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BEIJING 2008 : COMMENTARY

So far, Games have been unbelievable

August 14, 2008|Mike Downey | Chicago Tribune

Beijing

When he was 5, a cute boy from Southern California by the name of Nuufolau Joel Seanoa -- now a 29-year-old pro wrestler known as "Samoa Joe" -- performed a Polynesian dance at the opening ceremony of the 1984 Los Angeles Olympics.

Didn't he?

A gentleman named William P. "Bill" Suitor also lowered himself from the sky into the Coliseum that night strapped to a Tyler Rocket Belt jet pack.

Didn't he?

Later in those same Games, the popular singer Lionel Richie entertained a full house at the closing ceremony by singing his hit song "All Night Long" all night long, or at least what felt like all night long.

Didn't he?

But wait. What if it was all a big fake? You know, like Clifford Irving and Milli Vanilli and Jayson Blair. A hoax. A sham. A con.

Suppose it wasn't actually a 5-year-old tot doing a Polynesian dance but a tiny, pubescent preteen pretending to be 5? Suppose the human rocket was really a Hollywood stuntman hanging from a wire like a Broadway version of Peter Pan?

And hmmm, was that the real Lionel Richie out there all night long or was it a Lionel Richie impersonator? Maybe it was some lounge act from Lake Tahoe they hired to mimic the authentic Lionel, moving his lips to a Memorex cassette tape. (Hey, it was 1984.)

OK, OK . . . preposterous.

Except, here we are at the 2008 Beijing Olympics, where quite a few of us are beginning to wonder whether we can believe our eyes and ears.

For example:

What do you make of that absolutely adorable 9-year-old Lin Miaoke who sang so enchantingly at the opening ceremony turning out to be a lip-syncher, the voice in question actually belonging to a rudely gonged 7-year-old girl named Yang Peiyi?

What about some of those spectacular fireworks that made you go "ooooh" and "aaaah" turning out to be digitally inserted into your TV picture because not all of those bursts everybody witnessed here in person could be effectively captured by a camera?

How do you feel about seeing China's star-spangled banner atop a flagpole flapping in the breeze, inasmuch as there was no breeze, a hidden air blower on the pole making the gonfalon so proudly wave?

A little theatrical license or a little Chinese chicanery?

Run this one up your flagpole: Olympic organizers are now acknowledging that a reason you haven't noticed more empty spaces in the grandstands at Beijing's events is that a herd of young volunteer workers is being rounded up to fill in unoccupied or unsold seats.

Hey, if the Academy Awards can have a seat-filler jump in while Jack Nicholson ducks out to the restroom, why not here?

Perception is everything. You get to decide for yourself what represents reality and what distorts it.

Let's say you land in Beijing and all you can see is air. Air, air everywhere, but not a gulp of fresh oxygen to spare.

Assurances come your way from local media outlets including BOB TV, the official Beijing Olympics broadcast network, that you must be seeing things, all right, but it ain't pollution, no sirree, Bob. You might think the air is bad, you are duly informed, but the air is actually quite good.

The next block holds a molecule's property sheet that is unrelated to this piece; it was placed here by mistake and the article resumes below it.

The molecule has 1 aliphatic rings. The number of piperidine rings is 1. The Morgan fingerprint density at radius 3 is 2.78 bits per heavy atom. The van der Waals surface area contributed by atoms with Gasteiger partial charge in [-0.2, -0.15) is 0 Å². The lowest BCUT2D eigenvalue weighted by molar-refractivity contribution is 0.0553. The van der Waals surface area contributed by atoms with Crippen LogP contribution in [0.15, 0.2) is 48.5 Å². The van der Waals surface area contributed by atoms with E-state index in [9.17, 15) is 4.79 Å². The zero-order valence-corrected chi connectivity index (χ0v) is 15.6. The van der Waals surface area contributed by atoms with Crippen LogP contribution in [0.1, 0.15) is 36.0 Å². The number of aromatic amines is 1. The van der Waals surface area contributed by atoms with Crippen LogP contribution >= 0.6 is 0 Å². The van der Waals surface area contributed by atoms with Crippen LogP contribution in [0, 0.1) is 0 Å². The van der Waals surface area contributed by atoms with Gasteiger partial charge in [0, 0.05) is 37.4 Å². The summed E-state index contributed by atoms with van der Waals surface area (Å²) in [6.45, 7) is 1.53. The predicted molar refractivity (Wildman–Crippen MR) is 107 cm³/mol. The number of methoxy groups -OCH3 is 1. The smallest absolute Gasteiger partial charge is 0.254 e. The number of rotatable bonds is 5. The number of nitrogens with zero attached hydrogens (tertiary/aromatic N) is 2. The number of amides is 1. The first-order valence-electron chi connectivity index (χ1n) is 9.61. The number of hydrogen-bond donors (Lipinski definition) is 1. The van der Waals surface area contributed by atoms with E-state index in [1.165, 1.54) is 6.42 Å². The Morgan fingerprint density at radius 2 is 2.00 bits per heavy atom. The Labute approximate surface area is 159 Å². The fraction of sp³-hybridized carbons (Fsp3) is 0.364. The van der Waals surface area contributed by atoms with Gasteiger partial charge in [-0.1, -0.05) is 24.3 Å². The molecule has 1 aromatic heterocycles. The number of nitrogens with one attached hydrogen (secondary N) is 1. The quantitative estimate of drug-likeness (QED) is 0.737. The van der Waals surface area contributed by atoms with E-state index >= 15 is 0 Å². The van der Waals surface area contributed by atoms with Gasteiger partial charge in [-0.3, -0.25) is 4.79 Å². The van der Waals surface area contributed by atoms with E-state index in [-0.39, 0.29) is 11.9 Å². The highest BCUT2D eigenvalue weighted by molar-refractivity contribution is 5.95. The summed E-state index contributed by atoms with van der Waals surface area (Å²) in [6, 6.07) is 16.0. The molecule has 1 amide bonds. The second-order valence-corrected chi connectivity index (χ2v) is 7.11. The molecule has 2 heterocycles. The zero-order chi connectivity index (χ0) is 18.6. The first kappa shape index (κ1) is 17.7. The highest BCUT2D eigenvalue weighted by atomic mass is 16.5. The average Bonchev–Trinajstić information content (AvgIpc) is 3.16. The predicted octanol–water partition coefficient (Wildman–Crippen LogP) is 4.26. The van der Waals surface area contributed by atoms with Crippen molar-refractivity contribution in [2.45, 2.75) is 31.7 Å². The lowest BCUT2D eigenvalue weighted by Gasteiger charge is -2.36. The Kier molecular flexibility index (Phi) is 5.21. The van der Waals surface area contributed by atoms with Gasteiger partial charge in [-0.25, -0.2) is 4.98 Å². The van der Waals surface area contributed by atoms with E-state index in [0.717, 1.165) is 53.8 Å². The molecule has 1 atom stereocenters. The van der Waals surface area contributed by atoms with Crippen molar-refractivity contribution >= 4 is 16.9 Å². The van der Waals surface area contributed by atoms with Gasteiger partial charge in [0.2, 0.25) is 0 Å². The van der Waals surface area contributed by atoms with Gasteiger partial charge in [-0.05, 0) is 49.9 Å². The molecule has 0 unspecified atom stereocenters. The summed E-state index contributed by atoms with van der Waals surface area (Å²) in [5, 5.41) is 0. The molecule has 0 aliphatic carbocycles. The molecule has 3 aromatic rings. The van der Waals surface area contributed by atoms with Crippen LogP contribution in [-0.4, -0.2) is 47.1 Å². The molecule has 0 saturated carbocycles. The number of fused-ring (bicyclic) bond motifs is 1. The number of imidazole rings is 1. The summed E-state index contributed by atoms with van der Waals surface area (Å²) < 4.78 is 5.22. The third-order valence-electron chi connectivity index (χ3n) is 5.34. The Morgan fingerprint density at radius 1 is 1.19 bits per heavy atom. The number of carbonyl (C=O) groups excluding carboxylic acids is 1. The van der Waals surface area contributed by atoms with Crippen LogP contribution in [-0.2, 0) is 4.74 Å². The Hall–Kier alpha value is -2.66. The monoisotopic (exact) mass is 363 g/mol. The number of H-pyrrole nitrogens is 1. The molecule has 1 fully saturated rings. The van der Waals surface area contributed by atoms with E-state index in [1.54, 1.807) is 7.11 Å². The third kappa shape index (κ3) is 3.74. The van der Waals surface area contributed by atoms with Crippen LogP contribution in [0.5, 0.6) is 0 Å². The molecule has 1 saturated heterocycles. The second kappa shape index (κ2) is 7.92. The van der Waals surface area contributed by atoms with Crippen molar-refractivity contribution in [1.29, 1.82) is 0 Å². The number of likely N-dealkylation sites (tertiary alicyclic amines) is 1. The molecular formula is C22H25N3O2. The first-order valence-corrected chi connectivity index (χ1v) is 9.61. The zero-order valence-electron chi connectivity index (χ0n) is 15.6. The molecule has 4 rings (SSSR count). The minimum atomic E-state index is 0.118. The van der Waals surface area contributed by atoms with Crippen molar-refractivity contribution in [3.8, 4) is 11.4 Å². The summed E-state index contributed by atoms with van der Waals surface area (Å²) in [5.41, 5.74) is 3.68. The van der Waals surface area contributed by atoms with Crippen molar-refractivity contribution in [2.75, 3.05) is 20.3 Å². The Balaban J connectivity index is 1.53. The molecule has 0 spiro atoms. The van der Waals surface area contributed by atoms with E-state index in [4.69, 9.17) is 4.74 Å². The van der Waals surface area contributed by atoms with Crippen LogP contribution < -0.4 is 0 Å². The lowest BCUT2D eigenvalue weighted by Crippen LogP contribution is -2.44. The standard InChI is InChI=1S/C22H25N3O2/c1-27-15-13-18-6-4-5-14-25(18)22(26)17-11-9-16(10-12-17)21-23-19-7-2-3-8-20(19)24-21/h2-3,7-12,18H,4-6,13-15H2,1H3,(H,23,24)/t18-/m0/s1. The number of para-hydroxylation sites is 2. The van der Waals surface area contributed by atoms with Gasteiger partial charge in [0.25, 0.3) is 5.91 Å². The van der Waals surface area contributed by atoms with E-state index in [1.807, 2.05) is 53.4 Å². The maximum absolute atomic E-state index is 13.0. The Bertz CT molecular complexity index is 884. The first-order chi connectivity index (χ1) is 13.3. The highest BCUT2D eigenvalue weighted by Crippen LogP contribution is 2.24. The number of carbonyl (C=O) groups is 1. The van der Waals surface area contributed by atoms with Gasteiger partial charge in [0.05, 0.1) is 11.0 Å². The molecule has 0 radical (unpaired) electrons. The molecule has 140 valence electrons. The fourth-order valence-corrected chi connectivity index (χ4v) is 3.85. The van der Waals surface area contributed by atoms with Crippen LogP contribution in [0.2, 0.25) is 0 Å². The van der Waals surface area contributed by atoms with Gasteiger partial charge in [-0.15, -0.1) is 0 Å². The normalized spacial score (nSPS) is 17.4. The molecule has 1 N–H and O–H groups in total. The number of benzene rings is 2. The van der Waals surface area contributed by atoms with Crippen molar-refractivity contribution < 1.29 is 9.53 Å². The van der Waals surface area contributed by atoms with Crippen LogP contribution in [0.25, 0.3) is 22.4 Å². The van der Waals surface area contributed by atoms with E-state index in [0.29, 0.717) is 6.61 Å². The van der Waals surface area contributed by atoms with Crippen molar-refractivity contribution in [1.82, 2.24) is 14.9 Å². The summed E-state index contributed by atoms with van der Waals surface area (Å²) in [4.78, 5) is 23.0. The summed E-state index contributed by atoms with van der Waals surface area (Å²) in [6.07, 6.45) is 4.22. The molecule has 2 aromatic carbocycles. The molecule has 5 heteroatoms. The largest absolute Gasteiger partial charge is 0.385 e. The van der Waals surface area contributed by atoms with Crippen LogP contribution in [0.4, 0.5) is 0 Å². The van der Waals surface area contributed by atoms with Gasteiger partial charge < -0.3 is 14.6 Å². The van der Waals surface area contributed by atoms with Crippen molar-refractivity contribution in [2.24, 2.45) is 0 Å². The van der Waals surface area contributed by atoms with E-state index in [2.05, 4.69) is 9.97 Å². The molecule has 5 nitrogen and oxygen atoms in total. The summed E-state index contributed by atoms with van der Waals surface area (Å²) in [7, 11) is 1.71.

In other words, who are you going to believe, us or your lying eyes?

Take a peek at those cute-as-a-Pekingese-puppy Chinese gymnasts. You know which ones: The nimble young tumblers who wowed the home crowd by winning the women's all-around competition Wednesday morning.

Or should it be called girls' gymnastics instead? Exactly how old are these gold-medal sprites?

"They are obviously kids -- 12 or 14, max -- and you are telling the world they are 16?" bellyaches Bela Karolyi, the former U.S. gym guru whose wife is now in charge. "What arrogance!"

He Kexin is 16, they say. Jiang Yuyuan, likewise. Yang Yilin will have a sweet-16 party next week. Each of them weighs about as much as Tinkerbell. A strong gust of wind from that flag-blower could carry off all three of them from here to Shanghai.

Karolyi considers it as unfair as "cheating with doping" to let underage mini-mice compete.

OK, so our own American women (so to speak) don't exactly need Botox or qualify for Medicaid. No matter. It isn't proper for a team to use a gaggle of girls so young that each of them makes Kerri Strug look like Meryl Streep.

And speaking of too young...

(Too Young not being the name of one of the gymnasts.)

Please pity pretty little Yang Peiyi. A wee lass with a huge larynx, she learned and rehearsed a song called "Ode to the Motherland" to be played at the opening ceremony on that glorious evening of 08/08/08, when a reported 4 billion television viewers would be hanging on every word.

She apparently made a recording of it as well. We know this because with the moment of truth at hand, Yang Peiyi was told that the show must go on -- without her.

Someone, either an Olympic official or a Beijing booking agent -- we are told it was the former -- came to the conclusion that Yang Peiyi was cute as a button, yet not quite as cute as 9-year-old Lin Miaoke, a pigtailed kewpie doll in a red dress who came into the Bird's Nest and belted out the old Ode.

Or pretended to belt it.

Channeling her inner Ashlee Simpson, the photogenic Lin opened her mouth and all the words came out, but the voice belonged to somebody else -- Yang.

Yikes. Welcome to show biz, kids.

It wouldn't be such a shame if not for the fact that lip-synchin' Lin was immediately proclaimed a shining star. It was as if BOB-TV had launched a show called "Chinese Idol" and Lin was hailed as the Asian Kelly Clarkson.

Well, what you see isn't always what you get.

Luciano Pavarotti lip-synched at the 2006 Winter Olympics in Turin. He was large and old and ill and no one seemed to mind. No one probably would have objected even if Italy had tried to pass him off as a gymnast.

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